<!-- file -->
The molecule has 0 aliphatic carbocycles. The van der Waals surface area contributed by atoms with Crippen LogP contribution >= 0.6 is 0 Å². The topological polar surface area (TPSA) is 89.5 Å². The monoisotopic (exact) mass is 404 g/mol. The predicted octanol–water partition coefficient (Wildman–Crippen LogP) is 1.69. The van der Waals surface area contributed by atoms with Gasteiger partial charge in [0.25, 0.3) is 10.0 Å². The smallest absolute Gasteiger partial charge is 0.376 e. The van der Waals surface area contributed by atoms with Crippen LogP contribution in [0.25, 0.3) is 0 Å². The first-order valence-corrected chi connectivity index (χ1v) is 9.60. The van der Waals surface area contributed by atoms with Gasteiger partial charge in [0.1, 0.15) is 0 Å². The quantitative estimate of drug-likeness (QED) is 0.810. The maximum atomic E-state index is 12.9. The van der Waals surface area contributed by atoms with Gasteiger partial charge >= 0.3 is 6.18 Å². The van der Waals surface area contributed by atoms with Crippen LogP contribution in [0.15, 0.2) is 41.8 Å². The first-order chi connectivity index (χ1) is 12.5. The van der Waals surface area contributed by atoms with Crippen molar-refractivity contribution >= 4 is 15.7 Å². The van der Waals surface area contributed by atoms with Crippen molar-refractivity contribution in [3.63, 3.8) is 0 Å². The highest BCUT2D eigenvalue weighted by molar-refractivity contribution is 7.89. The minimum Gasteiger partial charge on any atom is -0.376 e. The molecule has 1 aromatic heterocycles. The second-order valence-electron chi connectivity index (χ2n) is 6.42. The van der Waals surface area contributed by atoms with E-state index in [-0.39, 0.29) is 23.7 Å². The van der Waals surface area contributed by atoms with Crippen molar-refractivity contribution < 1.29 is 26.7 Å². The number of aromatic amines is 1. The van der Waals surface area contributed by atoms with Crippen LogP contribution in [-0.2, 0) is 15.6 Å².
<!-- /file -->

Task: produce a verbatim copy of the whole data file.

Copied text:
The molecule has 0 aliphatic carbocycles. The van der Waals surface area contributed by atoms with Crippen LogP contribution >= 0.6 is 0 Å². The topological polar surface area (TPSA) is 89.5 Å². The monoisotopic (exact) mass is 404 g/mol. The predicted octanol–water partition coefficient (Wildman–Crippen LogP) is 1.69. The van der Waals surface area contributed by atoms with Gasteiger partial charge in [0.25, 0.3) is 10.0 Å². The smallest absolute Gasteiger partial charge is 0.376 e. The van der Waals surface area contributed by atoms with Crippen LogP contribution in [0.25, 0.3) is 0 Å². The first-order valence-corrected chi connectivity index (χ1v) is 9.60. The van der Waals surface area contributed by atoms with Gasteiger partial charge in [0.1, 0.15) is 0 Å². The quantitative estimate of drug-likeness (QED) is 0.810. The maximum atomic E-state index is 12.9. The van der Waals surface area contributed by atoms with Gasteiger partial charge >= 0.3 is 6.18 Å². The van der Waals surface area contributed by atoms with Crippen LogP contribution in [0.15, 0.2) is 41.8 Å². The first-order chi connectivity index (χ1) is 12.5. The van der Waals surface area contributed by atoms with Crippen molar-refractivity contribution >= 4 is 15.7 Å². The van der Waals surface area contributed by atoms with Crippen molar-refractivity contribution in [3.63, 3.8) is 0 Å². The highest BCUT2D eigenvalue weighted by molar-refractivity contribution is 7.89. The minimum Gasteiger partial charge on any atom is -0.376 e. The molecule has 1 aromatic heterocycles. The second-order valence-electron chi connectivity index (χ2n) is 6.42. The van der Waals surface area contributed by atoms with E-state index in [-0.39, 0.29) is 23.7 Å². The van der Waals surface area contributed by atoms with Crippen molar-refractivity contribution < 1.29 is 26.7 Å². The number of aromatic amines is 1. The van der Waals surface area contributed by atoms with Crippen LogP contribution in [-0.2, 0) is 15.6 Å².